If you have an ACS member number, please enter it here so we can link this account to your membership. (optional)

ACS values your privacy. By submitting your information, you are gaining access to C&EN and subscribing to our weekly newsletter. We use the information you provide to make your reading experience better, and we will never sell your data to third party members.



Female Faculty

July 5, 2010 | A version of this story appeared in Volume 88, Issue 27

I second the suggestion from Emanuel Waddell (C&EN, April 26, page 4) in response to Linda Raber’s article “Women Now 17% of Chemistry Faculty” (C&EN, March 1, page 42). Some departments clearly need more and better incentives to increase the diversity of their faculty, and I suspect the cited article shows just the tip of the iceberg.

Most reports documenting issues contributing to the scarcity of female professors in STEM fields focus on top research institutions, which are considered rough workplaces because of the pressure to publish and obtain external grants. In contrast, small liberal arts colleges are often perceived as more benign and better choices for many female scientists, perhaps because they have traditionally placed less emphasis on publications and grants and because their emphasis on “nurturing” is thought to resonate with women raising families. I would like to see more data comparing the success of women and minority faculty members in STEM fields at major research universities with the success of those at primarily undergraduate institutions (PUIs) because some issues that might primarily affect scientists at smaller colleges are rarely discussed.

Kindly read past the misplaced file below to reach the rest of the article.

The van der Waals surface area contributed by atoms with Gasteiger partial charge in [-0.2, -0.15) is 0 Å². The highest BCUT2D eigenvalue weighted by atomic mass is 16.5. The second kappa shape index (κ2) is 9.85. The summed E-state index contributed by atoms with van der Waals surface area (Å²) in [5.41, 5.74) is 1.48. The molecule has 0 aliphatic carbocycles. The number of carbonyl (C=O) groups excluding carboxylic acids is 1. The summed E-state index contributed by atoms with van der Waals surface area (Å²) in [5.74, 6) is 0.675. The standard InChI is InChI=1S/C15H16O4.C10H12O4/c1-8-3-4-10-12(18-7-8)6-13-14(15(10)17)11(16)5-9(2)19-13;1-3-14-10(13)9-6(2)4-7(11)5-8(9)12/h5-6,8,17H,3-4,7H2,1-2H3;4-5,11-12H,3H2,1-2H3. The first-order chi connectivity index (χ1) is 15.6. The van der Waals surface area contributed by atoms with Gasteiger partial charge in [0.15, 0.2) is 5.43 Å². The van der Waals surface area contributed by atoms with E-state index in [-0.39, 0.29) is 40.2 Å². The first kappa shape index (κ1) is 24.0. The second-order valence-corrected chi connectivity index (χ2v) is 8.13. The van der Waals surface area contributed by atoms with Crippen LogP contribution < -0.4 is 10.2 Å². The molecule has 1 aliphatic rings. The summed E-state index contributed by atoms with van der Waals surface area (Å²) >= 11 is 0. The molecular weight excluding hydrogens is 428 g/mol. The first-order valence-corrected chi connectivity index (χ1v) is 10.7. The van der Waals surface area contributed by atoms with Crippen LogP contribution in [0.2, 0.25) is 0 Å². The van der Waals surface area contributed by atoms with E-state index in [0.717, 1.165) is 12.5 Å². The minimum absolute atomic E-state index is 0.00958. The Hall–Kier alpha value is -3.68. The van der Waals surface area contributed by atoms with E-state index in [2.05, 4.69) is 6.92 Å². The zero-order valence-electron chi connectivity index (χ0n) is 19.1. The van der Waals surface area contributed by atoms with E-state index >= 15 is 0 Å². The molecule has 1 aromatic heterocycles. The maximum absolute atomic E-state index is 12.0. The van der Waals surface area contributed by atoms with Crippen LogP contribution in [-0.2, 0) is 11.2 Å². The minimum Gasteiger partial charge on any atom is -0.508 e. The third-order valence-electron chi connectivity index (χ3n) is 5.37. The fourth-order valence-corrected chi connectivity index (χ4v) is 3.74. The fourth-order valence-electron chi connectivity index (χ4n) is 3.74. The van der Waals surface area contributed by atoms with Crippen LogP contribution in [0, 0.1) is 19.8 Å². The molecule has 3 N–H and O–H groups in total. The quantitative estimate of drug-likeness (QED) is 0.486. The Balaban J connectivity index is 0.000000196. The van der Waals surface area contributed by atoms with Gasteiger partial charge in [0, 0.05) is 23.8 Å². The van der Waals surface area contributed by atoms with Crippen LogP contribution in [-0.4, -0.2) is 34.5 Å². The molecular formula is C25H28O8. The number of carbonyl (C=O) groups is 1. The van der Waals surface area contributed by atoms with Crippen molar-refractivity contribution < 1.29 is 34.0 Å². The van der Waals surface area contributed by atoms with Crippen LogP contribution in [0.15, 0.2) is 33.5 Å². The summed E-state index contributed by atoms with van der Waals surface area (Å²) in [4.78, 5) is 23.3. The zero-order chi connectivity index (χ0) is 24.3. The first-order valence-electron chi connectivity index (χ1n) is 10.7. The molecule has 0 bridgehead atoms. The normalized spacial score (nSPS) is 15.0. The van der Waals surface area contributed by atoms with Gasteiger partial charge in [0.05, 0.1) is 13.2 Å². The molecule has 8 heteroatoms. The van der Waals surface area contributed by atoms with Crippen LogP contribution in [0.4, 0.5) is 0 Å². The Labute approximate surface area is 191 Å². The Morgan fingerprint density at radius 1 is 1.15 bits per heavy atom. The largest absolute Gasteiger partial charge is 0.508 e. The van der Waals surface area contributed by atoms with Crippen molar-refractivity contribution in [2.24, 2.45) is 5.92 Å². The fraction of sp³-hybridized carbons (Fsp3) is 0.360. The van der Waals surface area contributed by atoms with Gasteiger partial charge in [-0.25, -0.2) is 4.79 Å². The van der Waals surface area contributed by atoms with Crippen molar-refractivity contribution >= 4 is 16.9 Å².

William Schulz’s article “A Hostile Workplace” (C&EN, Nov. 16, 2009, page 33) reminded us that relatively low-key, student-centered, or “cozy” environments at PUIs do not necessarily favor diversity when it comes to science faculty. It takes only one or two people in positions of power to make new assistant professors uncomfortable or to sabotage their careers. In the academic culture, senior (tenured) faculty members can usually get away with questionable behavior while mistreated junior professors (without tenure) have little recourse other than time-consuming litigation, unless the institution has faculty representation with political clout.

At top research universities with large numbers of government grants, the need to comply with government rules provides some sense of oversight and an equal-opportunity environment. In addition, the large initial investment (substantial start-up funds and release from teaching) made by major research institutions provides economic incentives for these universities to care about the success of new assistant professors regardless of gender or race. It might be interesting to compare the different types of institutions (big, small, public, private, etc.). Many chemistry departments may need incentives before they commit seriously to changing the status quo and increasing the percentage of women and minority faculty members.

Utha Hellmann-Blumberg
Davis, Calif.



This article has been sent to the following recipient:

Chemistry matters. Join us to get the news you need.